Cardiopulmonary capacities of twelve adults (aged between 14 to 44 years) with varying degrees of blindness engaged in regular recreational activities were compared with twelve age-matched normal sighted healthy males (control group) who were also involved in regular recreational activities. Maximum oxygen consumption (VO2max) was measured directly during exhaustive exercise test on a cycle ergometer. Forced vital capacity, leg strength and power were determined by spirometry, standing long jump and vertical jump respectively. No significant differences in VO2max, forced vital capacity and leg strength and power were observed between the blind and the control groups. No anthropometric differences were evident between the two groups. The results show therefore that the visually handicapped who are active can have a similar level of physical fitness, lung function and explosive leg strength as those of their active sighted counterparts.
We report a retrospective review of 12 medical students with a peculiar erythemato-vesicular dermatitis entomologically caused by an endemic beetle Paederus fuscipes. The clinical features, outcome in these cases and treatment are discussed. The students were residents of hostels in the USM campus in Kubang Kerian, Kelantan. The causative agent in all these cases were found to be Paederus fuscipes (rove beetle). The most common site of involvement in all these cases was the face, followed by the neck. The average duration of symptoms was two days and pruritus was a common symptom. About 83% of the patients made a complete recovery. However two patients (16%) had residual pigmentation.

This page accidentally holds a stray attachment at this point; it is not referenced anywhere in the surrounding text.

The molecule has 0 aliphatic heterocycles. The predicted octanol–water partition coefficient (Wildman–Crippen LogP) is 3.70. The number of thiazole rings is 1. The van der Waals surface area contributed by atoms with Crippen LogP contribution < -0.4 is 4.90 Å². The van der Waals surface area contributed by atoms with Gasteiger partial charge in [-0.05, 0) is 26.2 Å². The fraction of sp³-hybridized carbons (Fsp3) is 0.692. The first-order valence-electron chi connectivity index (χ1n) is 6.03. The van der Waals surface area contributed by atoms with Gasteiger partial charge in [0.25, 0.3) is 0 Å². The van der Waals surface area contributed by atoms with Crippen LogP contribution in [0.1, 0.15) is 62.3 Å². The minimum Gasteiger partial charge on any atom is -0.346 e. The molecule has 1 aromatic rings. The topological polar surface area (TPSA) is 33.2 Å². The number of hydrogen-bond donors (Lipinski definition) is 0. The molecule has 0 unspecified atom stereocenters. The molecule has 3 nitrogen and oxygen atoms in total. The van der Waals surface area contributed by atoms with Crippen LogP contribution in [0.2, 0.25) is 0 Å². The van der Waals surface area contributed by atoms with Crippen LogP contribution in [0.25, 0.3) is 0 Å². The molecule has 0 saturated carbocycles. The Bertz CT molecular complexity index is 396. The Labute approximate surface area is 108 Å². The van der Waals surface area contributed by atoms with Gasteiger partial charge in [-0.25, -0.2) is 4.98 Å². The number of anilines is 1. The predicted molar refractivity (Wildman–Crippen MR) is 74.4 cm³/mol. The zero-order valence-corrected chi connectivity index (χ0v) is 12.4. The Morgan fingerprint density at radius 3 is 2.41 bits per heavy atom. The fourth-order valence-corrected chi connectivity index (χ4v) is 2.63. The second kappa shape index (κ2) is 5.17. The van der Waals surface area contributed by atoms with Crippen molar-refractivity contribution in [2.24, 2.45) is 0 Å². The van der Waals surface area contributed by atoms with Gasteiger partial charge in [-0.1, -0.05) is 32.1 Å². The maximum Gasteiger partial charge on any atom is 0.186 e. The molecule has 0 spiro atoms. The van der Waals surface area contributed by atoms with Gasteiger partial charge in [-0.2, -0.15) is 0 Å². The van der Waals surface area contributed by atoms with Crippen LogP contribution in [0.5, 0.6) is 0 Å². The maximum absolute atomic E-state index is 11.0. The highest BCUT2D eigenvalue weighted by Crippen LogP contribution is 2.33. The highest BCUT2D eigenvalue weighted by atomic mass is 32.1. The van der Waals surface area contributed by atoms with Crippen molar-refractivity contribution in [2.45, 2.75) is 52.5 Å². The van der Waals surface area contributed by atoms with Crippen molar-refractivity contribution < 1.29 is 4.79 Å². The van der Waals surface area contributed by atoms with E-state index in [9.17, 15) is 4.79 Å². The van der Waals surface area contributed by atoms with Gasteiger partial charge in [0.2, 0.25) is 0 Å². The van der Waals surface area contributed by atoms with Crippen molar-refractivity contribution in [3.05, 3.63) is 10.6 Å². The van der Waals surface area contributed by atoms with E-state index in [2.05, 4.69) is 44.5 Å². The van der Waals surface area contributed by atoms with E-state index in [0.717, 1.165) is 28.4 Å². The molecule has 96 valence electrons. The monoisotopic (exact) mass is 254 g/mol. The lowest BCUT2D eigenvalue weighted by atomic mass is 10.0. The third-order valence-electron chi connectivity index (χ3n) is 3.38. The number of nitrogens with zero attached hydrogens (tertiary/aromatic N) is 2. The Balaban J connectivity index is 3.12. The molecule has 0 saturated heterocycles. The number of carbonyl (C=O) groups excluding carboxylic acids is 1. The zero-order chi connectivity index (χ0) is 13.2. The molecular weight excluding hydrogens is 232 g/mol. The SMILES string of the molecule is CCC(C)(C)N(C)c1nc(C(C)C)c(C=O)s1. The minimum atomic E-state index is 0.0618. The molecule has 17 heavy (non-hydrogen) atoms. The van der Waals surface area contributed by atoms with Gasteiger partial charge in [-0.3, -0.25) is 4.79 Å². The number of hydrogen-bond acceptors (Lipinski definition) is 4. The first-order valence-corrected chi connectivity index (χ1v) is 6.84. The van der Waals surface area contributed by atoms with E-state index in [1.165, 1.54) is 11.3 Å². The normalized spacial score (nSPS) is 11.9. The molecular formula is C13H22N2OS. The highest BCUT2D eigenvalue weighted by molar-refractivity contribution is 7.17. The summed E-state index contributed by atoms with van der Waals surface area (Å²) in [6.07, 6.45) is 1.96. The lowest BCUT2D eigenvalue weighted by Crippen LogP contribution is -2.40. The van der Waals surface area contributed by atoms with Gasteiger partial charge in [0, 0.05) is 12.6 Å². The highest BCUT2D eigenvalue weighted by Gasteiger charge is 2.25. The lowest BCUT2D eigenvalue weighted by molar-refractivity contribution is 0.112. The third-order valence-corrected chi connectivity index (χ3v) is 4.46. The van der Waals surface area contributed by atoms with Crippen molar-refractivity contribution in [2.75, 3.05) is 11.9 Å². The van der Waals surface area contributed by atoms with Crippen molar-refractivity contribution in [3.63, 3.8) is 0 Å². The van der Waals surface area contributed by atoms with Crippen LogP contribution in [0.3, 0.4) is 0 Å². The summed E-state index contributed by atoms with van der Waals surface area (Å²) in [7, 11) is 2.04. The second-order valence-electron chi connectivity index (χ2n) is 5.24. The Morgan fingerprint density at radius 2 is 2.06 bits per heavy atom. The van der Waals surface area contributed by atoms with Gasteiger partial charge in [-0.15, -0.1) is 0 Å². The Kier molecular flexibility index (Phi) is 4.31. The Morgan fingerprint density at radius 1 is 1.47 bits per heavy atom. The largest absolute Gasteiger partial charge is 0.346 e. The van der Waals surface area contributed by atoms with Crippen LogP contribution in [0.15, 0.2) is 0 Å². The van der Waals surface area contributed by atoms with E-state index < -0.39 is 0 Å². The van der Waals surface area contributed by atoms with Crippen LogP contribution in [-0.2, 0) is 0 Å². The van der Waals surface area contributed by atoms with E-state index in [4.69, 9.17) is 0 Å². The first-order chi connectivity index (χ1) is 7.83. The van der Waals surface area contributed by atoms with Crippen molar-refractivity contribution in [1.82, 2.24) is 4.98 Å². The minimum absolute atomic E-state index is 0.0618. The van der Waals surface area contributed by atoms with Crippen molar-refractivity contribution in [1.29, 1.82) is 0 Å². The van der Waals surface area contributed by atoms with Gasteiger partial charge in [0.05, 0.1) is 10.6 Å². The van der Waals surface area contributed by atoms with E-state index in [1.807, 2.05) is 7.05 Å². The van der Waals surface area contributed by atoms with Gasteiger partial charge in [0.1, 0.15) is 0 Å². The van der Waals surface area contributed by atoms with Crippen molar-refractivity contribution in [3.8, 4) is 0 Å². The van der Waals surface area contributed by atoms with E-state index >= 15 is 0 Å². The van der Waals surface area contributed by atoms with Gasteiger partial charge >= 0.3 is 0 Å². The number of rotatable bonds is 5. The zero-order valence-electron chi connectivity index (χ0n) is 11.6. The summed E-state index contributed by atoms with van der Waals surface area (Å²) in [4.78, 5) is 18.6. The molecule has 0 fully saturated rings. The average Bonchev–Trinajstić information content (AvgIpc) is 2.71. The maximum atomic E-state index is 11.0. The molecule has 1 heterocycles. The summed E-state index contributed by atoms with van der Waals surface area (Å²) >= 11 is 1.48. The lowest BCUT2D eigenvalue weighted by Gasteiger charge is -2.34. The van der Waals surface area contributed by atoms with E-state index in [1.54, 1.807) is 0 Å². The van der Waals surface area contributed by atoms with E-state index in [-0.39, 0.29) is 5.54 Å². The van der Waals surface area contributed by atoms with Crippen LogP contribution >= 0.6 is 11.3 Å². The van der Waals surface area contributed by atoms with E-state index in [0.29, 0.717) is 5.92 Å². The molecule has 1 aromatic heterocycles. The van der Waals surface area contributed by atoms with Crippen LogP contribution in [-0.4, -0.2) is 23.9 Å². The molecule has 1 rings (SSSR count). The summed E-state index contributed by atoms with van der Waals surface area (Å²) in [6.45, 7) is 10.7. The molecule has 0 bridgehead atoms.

Previously, perceived competence of and attraction toward targets categorized by race showed in-group bias and no bias, respectively. Consequently, previous investigators regarded intergroup perception as a compromise between the norms of in-group bias and fair-mindedness. An alternative hypothesis for such findings is that attraction is not as relevant a dimension for intergroup discrimination as is competence. To test contrasting predictions of these hypotheses, the present authors asked participants from the majority and minority groups in Singapore (ns = 320) to evaluate either competence of or attraction toward one of the five targets. Consistent with the hypothesis that intergroup perception is a compromise, both dimensions yielded a uniform but weak in-group bias. The participants' equating of the in-group with one out-group further illustrated fair-mindedness. The authors discussed implications of the findings.
The technique of mRNA fingerprinting was used to isolate flower-specific cDNAs in the oil palm. Differences in the RNA populations between vegetative tissue (leaf) and inflorescences at various stages of flower development were examined using 18 primer combinations. A total of 16 flower-specific cDNAs were identified, of which 15 were successfully re-amplified. Reverse Northern analysis confirmed that 8 of the 15 cDNAs appeared to truly represent differentially expressed mRNAs in flowering tissues. Northern blot analysis subsequently showed that 5 of the clones are preferentially or exclusively expressed in the flowering tissues of oil palm.